Spanish banks borrowed 319.9bn Euro in April & a record 324.6bn Euro in May.  Where the hell has that money gone in two months?  I’ve read time & again that the banks bought Spanish government bonds.  If this is true, why, when less than one month later, they put out a begging bowl for 100bn Euro, which know-one is sure if that’s the correct value?  Am I missing something?

    I then read this morning’s Telegraph (http://tinyurl.com/bvtx73t), where the article describes Angela Merkel’s slowing acceptance that a Redemption Pact may be appropriate.  Can someone explain in laymans terms how this helps, and the pros and cons of it (I’m not of an economics background)?  Sorry Shaun, but that could be an article in itself!  The article explains that about 2 trillion Euro is required to cover the EZ debts and that they would be paid off over twenty years.  Gee, that’s some repayment.  Isn’t that a repayment of ABOUT 100bn Euro per year (sorry, not sure how many zeroes a trillion is.  And to be honest, why should the politicians care as they won’t be around then either, so they won’t mind if it’s a zillion)?  Either way, how on Earth do they think they’re going to pay for this, when they can’t raise money for their own rescue funds.  The article explains that joint bonds would have to be issued and payed for with a tax.  Is that a tax on it’s citizens or banks?  If the citizens, then yet again, the public have to foot the bill.

    Thank you in advance for any light that can be shed on what are possibly trivial questions to others.

    Robert

    1. Anonymous says:

      Hi Robert

      I will help with the Spanish banks bit. The May borrowing figure is not in addition to the April one so it represents an extra 5 billion Euros. However this is liquidity i.e the banks are stuggling to get cash for their normal day to day operations so they borrow it from the ECB which can give them as much cash as they want..

      The 100 billion will be used for extra capital so it is a replacement for losses that they have made (some of which they have yet to admit to….). Some of the money lost will have been on the Spanish government bonds which they have bought as the yield rises I describe mean that there have been heavy price falls and hence losses.

      I hope this helps!

    2. Anonymous says:

      Hi Robert,

      The redemption pact suggested by some German commentators is more politics than economics. The skint countries are being asked to mortgage their gold reserves in order to receive German help, if they cannot repay they loose the gold. This is much less attractive than eurobonds (essentially an unsecured loan) to the likes of Italy.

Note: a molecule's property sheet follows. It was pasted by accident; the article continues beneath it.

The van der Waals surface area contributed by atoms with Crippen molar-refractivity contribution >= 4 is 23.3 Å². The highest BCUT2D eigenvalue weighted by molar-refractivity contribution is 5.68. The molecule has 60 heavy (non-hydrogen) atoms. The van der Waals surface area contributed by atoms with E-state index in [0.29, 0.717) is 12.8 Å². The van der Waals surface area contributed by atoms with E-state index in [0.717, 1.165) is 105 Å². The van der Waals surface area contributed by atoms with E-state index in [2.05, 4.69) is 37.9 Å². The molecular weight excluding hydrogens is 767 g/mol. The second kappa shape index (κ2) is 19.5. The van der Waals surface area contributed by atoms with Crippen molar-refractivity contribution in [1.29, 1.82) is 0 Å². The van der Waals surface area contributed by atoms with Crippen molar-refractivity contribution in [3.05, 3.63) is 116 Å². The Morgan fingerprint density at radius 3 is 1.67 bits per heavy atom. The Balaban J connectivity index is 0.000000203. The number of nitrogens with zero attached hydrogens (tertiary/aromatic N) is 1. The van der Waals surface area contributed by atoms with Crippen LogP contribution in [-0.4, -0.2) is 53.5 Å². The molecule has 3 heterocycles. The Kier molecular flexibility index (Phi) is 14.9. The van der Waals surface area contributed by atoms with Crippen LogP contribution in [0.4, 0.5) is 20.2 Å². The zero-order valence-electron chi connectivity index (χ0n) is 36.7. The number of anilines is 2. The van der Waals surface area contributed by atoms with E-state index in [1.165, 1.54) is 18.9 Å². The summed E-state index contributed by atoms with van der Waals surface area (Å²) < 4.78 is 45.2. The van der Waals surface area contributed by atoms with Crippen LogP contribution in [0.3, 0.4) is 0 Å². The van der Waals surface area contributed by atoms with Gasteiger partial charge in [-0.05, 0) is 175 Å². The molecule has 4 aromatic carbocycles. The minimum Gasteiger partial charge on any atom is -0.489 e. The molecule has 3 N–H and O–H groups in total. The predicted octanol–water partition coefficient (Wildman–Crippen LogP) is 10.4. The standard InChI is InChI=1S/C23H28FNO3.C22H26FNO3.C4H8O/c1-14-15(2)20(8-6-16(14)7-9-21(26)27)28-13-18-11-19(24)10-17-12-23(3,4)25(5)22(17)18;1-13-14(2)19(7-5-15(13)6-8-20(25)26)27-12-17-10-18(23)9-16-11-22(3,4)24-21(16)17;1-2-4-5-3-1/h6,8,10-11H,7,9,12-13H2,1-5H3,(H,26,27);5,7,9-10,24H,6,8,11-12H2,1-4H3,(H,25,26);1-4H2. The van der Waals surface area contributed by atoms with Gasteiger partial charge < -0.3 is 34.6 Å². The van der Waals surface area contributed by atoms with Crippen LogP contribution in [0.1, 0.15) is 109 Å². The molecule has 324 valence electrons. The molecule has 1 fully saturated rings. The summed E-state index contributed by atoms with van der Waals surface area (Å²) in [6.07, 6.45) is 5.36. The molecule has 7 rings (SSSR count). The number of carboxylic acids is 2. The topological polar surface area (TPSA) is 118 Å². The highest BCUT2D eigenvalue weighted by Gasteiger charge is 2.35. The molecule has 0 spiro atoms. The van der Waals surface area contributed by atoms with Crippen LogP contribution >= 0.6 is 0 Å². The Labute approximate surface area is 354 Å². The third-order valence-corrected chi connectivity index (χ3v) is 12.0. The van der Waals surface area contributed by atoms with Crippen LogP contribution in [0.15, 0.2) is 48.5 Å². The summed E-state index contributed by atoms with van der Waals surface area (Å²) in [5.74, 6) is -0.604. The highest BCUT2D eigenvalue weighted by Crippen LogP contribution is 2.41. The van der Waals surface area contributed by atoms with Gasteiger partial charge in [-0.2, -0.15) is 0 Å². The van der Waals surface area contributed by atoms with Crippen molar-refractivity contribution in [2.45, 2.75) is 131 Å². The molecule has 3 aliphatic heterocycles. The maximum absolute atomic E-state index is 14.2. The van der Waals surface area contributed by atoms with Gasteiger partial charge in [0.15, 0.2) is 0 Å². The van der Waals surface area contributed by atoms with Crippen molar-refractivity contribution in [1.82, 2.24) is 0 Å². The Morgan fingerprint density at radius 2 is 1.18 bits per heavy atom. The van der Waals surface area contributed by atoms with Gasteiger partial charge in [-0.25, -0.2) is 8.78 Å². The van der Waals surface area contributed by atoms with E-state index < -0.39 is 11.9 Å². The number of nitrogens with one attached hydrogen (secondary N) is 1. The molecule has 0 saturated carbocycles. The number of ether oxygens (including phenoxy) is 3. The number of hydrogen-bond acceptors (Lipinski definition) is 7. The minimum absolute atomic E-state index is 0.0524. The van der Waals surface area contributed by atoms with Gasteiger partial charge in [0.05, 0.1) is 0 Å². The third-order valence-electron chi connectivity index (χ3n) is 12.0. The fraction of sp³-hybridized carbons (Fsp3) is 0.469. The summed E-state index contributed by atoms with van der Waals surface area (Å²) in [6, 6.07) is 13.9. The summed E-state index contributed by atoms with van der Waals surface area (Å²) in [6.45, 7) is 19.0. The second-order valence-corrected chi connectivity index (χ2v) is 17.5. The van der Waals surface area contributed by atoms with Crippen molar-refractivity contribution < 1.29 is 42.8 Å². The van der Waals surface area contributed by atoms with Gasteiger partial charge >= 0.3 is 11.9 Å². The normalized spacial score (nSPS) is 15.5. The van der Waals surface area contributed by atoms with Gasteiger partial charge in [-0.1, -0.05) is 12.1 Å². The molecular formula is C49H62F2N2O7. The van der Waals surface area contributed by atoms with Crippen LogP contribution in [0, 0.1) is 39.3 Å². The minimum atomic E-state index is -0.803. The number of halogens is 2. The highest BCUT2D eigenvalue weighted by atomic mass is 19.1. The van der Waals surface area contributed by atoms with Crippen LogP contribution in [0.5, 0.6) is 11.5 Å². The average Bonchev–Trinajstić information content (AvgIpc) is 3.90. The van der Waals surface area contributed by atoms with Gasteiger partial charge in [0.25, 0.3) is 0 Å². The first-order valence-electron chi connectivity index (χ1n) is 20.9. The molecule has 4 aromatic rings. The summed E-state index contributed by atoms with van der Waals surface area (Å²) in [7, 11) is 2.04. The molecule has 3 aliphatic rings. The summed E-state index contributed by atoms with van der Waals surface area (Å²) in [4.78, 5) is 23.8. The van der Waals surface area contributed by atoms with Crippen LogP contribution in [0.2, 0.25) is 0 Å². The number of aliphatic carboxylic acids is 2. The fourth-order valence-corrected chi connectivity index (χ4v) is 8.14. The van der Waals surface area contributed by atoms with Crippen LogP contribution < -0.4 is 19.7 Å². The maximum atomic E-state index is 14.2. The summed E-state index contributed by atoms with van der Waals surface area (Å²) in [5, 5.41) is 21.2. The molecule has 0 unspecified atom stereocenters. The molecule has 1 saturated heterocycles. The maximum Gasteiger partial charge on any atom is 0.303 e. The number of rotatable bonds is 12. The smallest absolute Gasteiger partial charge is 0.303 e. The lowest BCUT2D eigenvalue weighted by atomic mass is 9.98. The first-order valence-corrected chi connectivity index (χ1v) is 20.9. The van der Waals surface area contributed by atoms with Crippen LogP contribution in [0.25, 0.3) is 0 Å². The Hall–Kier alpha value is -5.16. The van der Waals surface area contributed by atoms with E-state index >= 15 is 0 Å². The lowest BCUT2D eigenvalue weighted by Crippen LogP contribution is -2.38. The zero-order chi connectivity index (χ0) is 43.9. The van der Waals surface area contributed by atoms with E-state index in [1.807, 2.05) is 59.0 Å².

And it may just be a political game to avoid throwing good money after bad on further bailouts. Eurobonds NEIN, but let’s waste time considering an alternative you will dislike.

  3. Eltaurus36 says:

    There is video on YouTube under ‘Soto del Hanares’ which is  a sizable ‘ghost town’ near Madrid of endless blocks of unfinished high rise apartments and other buildings. Huge cranes still overhang most of the buldings giving the scene a ‘War of the Worlds’ look. The video is accompanied by a harrowing musical score that adds to the feeling of despair and approaching Armageddon. Worth a viewing if not seen before.

    1. Patrick, London says:

      When you read a little further on about Soto del Hanares, it seems as though things have moved on somewhat from the days of this video. It’s hard to get a real sense of the level of occupation, but it doesn’t appear to be the ghost town that the video suggest. With further reductions in Spain’s housing market, I guess things could go either way depending on whether the powers that be are prepared to sell or rent at a loss in the hopes of a distant return on the original investment.

      Bizarrely, a more positive video released last year, I think created by the planners or government still chose to use Lux Aeterna as the backing track. Given the nature of the music, and it’s links to to nihilism and despair of Requiem for a Dream, it’s an odd choice for a video that was supposed to be positive.

  4. Alex Eames says:

    In terms of broadband speed, “up to” means “It was once achieved in ideal conditions in a lab – you’ll be lucky to get a third of this in reality”.

    In central banking circles it seems to mean something like a ~20% down-payment on the real amount. Or maybe it’s an abbreviation for…